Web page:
A series exploring real estate, trends and the importance of home
It doesn't take much to throw Marissa Humphrey's budget out of wack.
A flat tire. A day off work to tend to a sick toddler. A spike in gas prices. A new snowsuit for a growing six-year-old.
"It all adds up so quickly," Humphrey said Wednesday, before starting her 7 a.m. shift at a retail warehouse in south London.
Humphrey, 27, makes about $1,600 a month and spends more than half of it paying her rent.
The mother of two lives in subsidized housing in St. Thomas, the only place she could find a geared-to-income rental unit. She wants to move back to London to be closer to family but she can't afford it.
"If I'd stayed in London, I'd probably still be waiting for housing, and my daughter is almost two," she said noting the waitlist for affordable housing is almost a year long.
Rent for families too high
Humphrey is like almost 20 per cent of Londoners working to make ends meet on a low income, or less than $30,000.
Housing is a major concern for the young mother who explains she must carefully parse out whatever's leftover after paying the rent. In the winter, she said she tries not to turn on the heat to save on electricity.
She's looked through London's apartment rental listings but the $800 she budgets for rent won't cut it.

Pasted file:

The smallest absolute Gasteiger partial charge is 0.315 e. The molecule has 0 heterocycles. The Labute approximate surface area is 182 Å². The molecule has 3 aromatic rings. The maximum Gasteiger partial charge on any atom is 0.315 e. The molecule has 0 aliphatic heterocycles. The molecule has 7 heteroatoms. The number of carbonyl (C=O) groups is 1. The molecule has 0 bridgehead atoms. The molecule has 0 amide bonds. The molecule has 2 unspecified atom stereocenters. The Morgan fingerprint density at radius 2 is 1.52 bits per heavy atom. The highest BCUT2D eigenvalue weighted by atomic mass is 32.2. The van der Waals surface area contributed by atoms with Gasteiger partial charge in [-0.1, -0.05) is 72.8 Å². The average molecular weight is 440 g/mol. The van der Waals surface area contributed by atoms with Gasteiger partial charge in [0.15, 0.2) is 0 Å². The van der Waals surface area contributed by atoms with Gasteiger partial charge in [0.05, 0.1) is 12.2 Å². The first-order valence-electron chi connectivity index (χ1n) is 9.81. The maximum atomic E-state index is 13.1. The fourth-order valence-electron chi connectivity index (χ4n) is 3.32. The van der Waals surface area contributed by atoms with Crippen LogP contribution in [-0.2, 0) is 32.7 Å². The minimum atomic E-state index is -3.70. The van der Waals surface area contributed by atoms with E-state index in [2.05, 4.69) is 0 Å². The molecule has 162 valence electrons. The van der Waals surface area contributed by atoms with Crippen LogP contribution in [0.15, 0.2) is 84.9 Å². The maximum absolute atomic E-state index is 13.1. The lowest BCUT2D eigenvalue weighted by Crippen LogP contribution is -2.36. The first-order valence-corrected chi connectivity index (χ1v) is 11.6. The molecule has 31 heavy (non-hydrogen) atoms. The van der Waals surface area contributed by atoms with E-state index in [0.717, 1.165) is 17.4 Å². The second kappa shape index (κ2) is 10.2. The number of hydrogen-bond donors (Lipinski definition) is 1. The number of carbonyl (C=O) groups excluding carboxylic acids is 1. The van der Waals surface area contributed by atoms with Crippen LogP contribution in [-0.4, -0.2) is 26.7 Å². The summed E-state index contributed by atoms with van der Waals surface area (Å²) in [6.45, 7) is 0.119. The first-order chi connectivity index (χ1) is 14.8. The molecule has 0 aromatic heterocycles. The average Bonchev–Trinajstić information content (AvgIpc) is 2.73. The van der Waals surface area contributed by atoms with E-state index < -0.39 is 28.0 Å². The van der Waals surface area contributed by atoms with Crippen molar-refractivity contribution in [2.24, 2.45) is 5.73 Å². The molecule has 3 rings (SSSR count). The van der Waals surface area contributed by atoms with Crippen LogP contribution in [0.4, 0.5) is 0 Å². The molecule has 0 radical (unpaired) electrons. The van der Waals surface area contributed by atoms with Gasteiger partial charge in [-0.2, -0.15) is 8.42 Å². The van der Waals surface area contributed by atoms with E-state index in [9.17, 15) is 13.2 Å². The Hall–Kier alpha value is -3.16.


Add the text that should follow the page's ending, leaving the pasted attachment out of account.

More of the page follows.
A single person looking for a one-bedroom in the city pays on average that amount. Two or three bedrooms adds several hundred dollars more to the rental price.
Most places Humphrey has seen are $1,200 and up.
"You want a place where you can feel safe. I want to be able to let my kids play outside and feel good about it," she said.
Humphrey is looking for more work -- the contract job at the warehouse ends at the end of September -- and she's hopeful she'll make enough to find her way back to London.
Becky is another Londoner overwhelmed by trying to incorporate housing costs into a tight family budget. The mother of two lives with her spouse in a two-bedroom apartment.
She's recently left her job and found herself on Ontario Works.
Consider this math: The housing portion of her Ontario Works benefit is $498. Her rent is $775.
She also has to pay for gas, hydro, phone and Internet -- she needs the Internet to look for work and answer emails from potential employers.
"'How are you supposed to do better for yourself when you can't even have a house, when you can't even make your rent and hydro rates are so insane?"
She's considered looking for a place to live elsewhere, such as St. Thomas. But that means abandoning her family and her friends, who help her look after her children and offer emotional support.
Her spouse stays home with their kids, both under two, so they don't have to pay for daycare. Becky has completed a community college program and is looking for administrative work.
Stigma and housing insecurity
The CBC has agreed not to use Becky's last name because she fears repercussions from some family members if they find out her precarious financial situation.
"I have no cash. I need to be able to put clothes on my kids. It's embarrassing," she said.
"There's a stigma that (Ontario Works) is for people who are lazy, and that's just the stigma that there is. It's really frustrating," Becky said.
She's looked at decent three-bedroom apartments for $1,300. She can't afford them.
"I have to find money by either missing a payment on hydro one month or missing a payment on gas," she said.
She's been told the waiting list for a city-run affordable housing unit is at least seven months.
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